Gympie has a Heart of Gold

YOU have to hand it to Gympie: this town believes nothing is impossible.

From the days of the gold rush in the late 1800s when it was known as “The town that saved Queensland”, through to the past decade of resurgence as a family tourism destination, the word “can't” is absent from Gympie's collective vocabulary.

Ask a local, “Where can I find great coffee?” and the confident reply will be quick: “Emilia's in Mary St.”

Ask, “Can I keep two kids under five entertained for an entire weekend?” and you'll be told, “Sure can”.

And the most unexpected question of all, “Is Gympie any place for an international short film festival?”

You guessed the answer: “Of course, it is”.

We travelled up to enjoy the 2010 Heart of Gold International Film Festival – an annual event which has defied the critics.

It will celebrate its fifth year in 2011, running from March 17-20.

Our home away from home over the weekend was Eastwood Farm Bed & Breakfast where hosts Mike and Gina Otswald embraced our family as if their own. The lovely residence where they raised their own children sits atop some 16ha and comes complete with Bonnie the dog – an immediate hit with Miss Two and Miss Four.

The two bedrooms with ensuites are popular with couples who want to make a weekend of it and perhaps take advantage of Mike's internationally renowned bird-watching skills, or his encyclopedic knowledge of the area (the Otswalds go back to the gold-mining era, and Mike's great-grandmother was one of the first women here to own a block of land).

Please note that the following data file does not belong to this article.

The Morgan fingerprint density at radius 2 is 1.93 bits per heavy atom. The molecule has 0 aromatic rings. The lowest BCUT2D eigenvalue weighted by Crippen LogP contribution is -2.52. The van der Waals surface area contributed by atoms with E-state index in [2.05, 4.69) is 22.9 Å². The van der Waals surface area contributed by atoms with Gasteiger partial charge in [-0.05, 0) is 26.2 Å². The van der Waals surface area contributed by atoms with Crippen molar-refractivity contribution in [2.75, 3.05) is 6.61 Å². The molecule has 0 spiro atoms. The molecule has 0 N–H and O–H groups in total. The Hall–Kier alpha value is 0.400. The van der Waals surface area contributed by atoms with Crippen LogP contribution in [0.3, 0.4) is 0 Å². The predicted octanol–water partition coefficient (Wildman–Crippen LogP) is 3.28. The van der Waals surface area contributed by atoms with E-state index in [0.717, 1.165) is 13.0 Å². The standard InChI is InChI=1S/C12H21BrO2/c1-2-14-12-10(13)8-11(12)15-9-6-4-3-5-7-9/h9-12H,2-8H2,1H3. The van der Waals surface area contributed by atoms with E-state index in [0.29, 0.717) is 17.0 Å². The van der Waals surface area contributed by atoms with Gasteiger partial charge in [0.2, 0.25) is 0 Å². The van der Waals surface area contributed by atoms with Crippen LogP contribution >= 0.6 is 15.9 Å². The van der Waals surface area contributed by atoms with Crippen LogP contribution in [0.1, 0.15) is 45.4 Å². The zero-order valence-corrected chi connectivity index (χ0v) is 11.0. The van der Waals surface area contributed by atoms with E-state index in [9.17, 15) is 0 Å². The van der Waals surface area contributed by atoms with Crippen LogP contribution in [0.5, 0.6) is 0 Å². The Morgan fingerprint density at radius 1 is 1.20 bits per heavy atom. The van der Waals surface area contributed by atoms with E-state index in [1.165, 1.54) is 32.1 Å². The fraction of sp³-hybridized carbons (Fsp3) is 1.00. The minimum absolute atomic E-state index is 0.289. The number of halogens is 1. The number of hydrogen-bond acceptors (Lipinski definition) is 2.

Gina plied us with afternoon tea on our arrival – fresh cakes galore as we sat and enjoyed the views from the spacious enclosed veranda towards Rainbow Beach.

Kicking into family time on Saturday morning, we bundled Miss Two and Miss Four into the historic Mary Valley Rattler steam train for a morning of glorious views and a delightful sense of nostalgia as we clickety-clacked through the countryside and towns of Dagan, Amamoor, Kandanga and Imbil.

More adventures are in store on July 22-24, when the second Gympie Ultimate Steam Festival – a collaboration between The Valley Rattler, The Gympie Mining Museum and The Gympie Woodworks Museum – hits town.

Featuring blacksmithing, wood- chopping, traditional hand tools and plenty of other historical demonstrations, the festival is yet another example of just what Gympie can do.

Close to town, we visited Banyanda Alpaca farm, where Dawn raises about 200 of the animals.

Miss Two and Miss Four thoroughly enjoyed hand-feeding the animals, especially the babies.

It did seem as though we'd caught the Gympie region wearing its dazzling best – torrential rainfall had rendered the scenic valleys and peaks a brilliant green and turned the air cool, yet warm sunshine made the weekend enjoyable.

Just 40 minutes down the road on Sunday morning, we lined up at Tin Can Bay to hand feed Mystique – a second-generation Wild Indo-Pacific dolphin which has chosen to grace this little town with his presence each morning.

Congratulations to Gympie. Can it impress a family of four and make them return for more?

Yes, it can.

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